Title #18? If the Warriors lose that streak next week, Boston’s potential record 18th NBA title would feature another Bay Area twist — star swingman Jaylen Brown was a former star at Cal. Don’t forget that coach Ime Udoka would become the second former USF player alongside Jones to coach a title-winning team in Boston.
If you’re still looking for a blueprint for Boston’s achievements over the decades (Bay Area connections aside), try focusing on its trading history. The Celtics’ ability to assemble elite teams through unilateral deals has been part of the team’s history, as has their storied hardwood floor.
Trades don’t get any more one-sided than the one the Celtics pulled off prior to the 1956 draft, when they dealt two players for St. Louis’ second overall pick and then made an offer to financially strapped Rochester, who had the No. 1 could not refuse. According to the story, Boston owner Walter Brown, who was also a part owner of the profitable Ice Capades, guaranteed Rochester’s owner that he would make sure the ice skating show came to his arena for two weeks every winter — as long as Rochester did. do not choose Russell.
It was the kind of smart move St. Jean loved growing up as a Celtics fanatic in Chicopee, Massachusetts. But as an NBA coach and GM, he knew better than to grapple with Boston.
“You didn’t want to call Boston, and when Red called the office, it was like, ‘God, what the hell does he want now?’ said St. Jean.
Auerbach saved the second biggest heist of his career for the Warriors. In 1980, he gave the Warriors No. 1 and 13 picks — who became Joe Barry Carroll and Rickey Brown — for Parish and the No. 3 pick (Kevin McHale), two guys who would go on to Hall of Fame careers.
“That trade sure gave the Celtics one of the greatest trios of all time, didn’t it?” Longtime Warriors analyst Jim Barnett said on Friday, the 42nd anniversary of Golden State’s fateful trade.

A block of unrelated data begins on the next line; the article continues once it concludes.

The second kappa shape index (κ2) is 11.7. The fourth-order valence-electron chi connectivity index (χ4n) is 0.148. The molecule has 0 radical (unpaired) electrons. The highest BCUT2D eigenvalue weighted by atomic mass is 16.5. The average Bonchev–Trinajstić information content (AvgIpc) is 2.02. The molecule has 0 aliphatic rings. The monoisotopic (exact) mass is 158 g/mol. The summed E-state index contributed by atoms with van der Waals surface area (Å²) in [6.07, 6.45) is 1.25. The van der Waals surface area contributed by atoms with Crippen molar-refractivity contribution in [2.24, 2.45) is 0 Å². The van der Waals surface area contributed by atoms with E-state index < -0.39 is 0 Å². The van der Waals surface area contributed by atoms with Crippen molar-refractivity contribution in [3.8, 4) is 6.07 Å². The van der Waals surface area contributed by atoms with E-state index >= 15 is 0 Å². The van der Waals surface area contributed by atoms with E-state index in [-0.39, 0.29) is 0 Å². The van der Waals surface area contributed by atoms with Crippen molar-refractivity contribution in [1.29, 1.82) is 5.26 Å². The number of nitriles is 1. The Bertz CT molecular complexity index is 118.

Warriors owner Franklin Mieuli didn’t have the financial resources to keep talent, as he showed when he allowed future Hall of Famers Wilt Chamberlain, Rick Barry (twice), Nate Thurmond, Bernard King and Jamaal Wilkes to leave because he couldn’t afford it. Parish, a year away from restricted agency, wanted to be the next man in town. Auerbach made sure that happened and changed the fortunes of the two franchises for decades.
Well, just because the Celtics had money to spend didn’t mean Auerbach was willing to spend it. Barnett, 1966 Boston’s No. 1 pick (eighth overall), was a bit more pointed about the old man’s ways.
“Red was the cheapest SOB in basketball history, and you can quote me on that,” Barnett said, adding that he was once chewed by Auerbach for “overtipping” a cab driver — it was 1 dollars on top of that a fare of $6.50.
Barnett vividly recalls an intimidating meeting with Auerbach in his office to discuss his first contract.
Curiously, Auerbach began by reading aloud a letter from Boston’s second-round election adviser Leon Clark. Auerbach scoffed at Clark’s request for a two-year, $40,000 contract, tore up the letter, and tossed it in the trash.
Auerbach then turned to a cowed Barnett, looked him in the eye and said, “What we had in mind for you is…”
Barnett didn’t wait for Auerbach to finish his sentence, but blurted out, “I’ll take it.”
In doing so, Barnett became the lowest-paid first-round draft pick in the NBA that year on a below-market contract of $11,000.
“You didn’t play for money back then,” Barnett said. “The most important thing was that you got to play in the NBA, which you dreamed of as a kid.”